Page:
The business insurance policy that you take out should be completely dependent on the type of business you run. This can extend to what product or service you provide or deliver, the number of staff members you employ or even where your commercial premises are located. Unfortunately, the culture of cost comparison sites has resulted in many business owners focusing only on price of their insurance policy, not paying enough attention to what cover they’re getting. It’s easy to fall into the trap of purchasing the cheapest business insurance without ensuring that you’re fully protected against the various risks that you are exposed to in running your business.
As a result, when you do need to fall back on your insurance, you risk having your claim refused because you weren’t covered for the right things or because the level of your cover was insufficient.
In this scenario, the cost to your business could be devastating. For example, if you have to pay damages to a client who sues you for doing something wrong or blames you for an accident, a very substantial amount of money could be involved and without the correct insurance, your business may not be able to recover.
That said, under what circumstances might insurance providers refuse claims? And what can you do as a business owner to make sure this doesn’t happen to you? Claim Refusals There are many reasons as to why your insurance provider could reject your claim.
The most common is that the policy was not in force when the event that you’re claiming for occurred or that the policy is or was invalid because you didn’t tell the truth when you applied for the insurance, or failed to disclose something which could affect your claim (for policies taken out, renewed or changed before 6 April 2013).
In addition, certain insurers will refuse your claim because some information was deliberately or carelessly withheld, misleading your insurers as a result (for policies taken out, renewed or changed after 6 April 2013), or your business has drastically grown and you have failed to tell your provider about your change in circumstances.
Make sure your information is detailed and comprehensive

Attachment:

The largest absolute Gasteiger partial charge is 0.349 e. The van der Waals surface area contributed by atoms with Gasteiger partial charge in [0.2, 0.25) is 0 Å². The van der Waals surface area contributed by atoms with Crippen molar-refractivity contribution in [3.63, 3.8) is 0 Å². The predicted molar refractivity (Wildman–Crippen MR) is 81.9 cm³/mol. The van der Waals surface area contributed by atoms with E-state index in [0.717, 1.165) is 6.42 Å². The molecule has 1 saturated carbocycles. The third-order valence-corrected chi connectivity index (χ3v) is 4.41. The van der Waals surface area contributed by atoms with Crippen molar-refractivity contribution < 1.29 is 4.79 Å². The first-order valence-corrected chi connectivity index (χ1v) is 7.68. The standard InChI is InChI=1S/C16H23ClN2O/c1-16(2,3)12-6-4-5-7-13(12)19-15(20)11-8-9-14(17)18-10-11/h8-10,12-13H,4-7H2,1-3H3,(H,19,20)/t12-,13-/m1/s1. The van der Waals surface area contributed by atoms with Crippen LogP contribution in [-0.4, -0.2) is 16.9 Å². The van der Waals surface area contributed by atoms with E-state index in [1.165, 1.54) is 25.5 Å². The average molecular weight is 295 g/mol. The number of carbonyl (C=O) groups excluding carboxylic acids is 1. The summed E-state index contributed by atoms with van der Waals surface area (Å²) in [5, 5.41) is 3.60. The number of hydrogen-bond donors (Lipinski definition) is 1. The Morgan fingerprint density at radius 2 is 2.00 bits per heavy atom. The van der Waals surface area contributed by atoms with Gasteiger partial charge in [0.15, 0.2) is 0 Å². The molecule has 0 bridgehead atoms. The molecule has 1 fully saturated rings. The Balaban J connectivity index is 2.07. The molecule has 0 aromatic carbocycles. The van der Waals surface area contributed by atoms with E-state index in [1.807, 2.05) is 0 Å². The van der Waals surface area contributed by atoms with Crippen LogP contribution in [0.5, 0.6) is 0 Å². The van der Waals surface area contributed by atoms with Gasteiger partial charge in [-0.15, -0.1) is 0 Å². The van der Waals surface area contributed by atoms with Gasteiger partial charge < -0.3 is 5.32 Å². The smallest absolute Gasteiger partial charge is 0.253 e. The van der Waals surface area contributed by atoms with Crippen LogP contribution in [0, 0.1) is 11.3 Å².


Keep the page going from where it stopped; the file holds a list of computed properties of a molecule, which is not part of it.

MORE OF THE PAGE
Hence, it is extremely important that all information given to an insurance provider is as comprehensive and detailed as possible.
Other key examples of claim refusal include certain situations or items not falling under your policy cover, an exclusion clause in the policy which means that you can’t claim for what’s happened or missing installments of your insurance premium payments over the year.
The message here is clear and simple: Be honest and upfront about every aspect of your business when taking out of your policy and arrange your insurance through a provider who understands the particular type of business that you are in and feel free to ask questions about anything you’re unsure of.
There may be scenarios when your insurer may only agree to pay a partial amount of your claim.
This is likely to be because you have under-estimated the total value of your claim and do not have enough insurance to cover your losses, resulting in you being ‘underinsured’. Your insurer may issue a statement that you have put an unrealistic value on your claim and will only pay you part of it.
Insure your items for the correct amounts
It’s important to make sure that you insure your items for the correct amounts. If you insure for less than you should, then your claim could be scaled down proportionately. If you have a new for old policy, you should always insure your items for the amount it would cost you to replace them as new, regardless of the fact that their present market value may be far less if you may have had them for some time.
For some things, insurers may place a limit on what they will pay for any one item and in some situations, the claim may not be worth it due to the amount you have agreed to pay as an excess. Uninsured Losses Occasionally, there are scenarios when businesses experience ‘uninsured losses’, where certain eventualities will not be covered by your policy.
For example, a power cut may mean that you were unable to operate for a short period of time. However, loss of trade that you suffer as a result won’t be paid by your policy unless you have specific cover for this type of occurrence, called failure of public utilities cover.
Investing a little time in looking at your policy documentation could make a substantial difference to the running of your business, preventing ‘uninsured losses’ and unexpected expenses.
Ultimately, having the right insurance policy protects you against the risks you face. But being unsure of the types of cover you need or taking risky shortcuts could have a very detrimental effect for the long-term.
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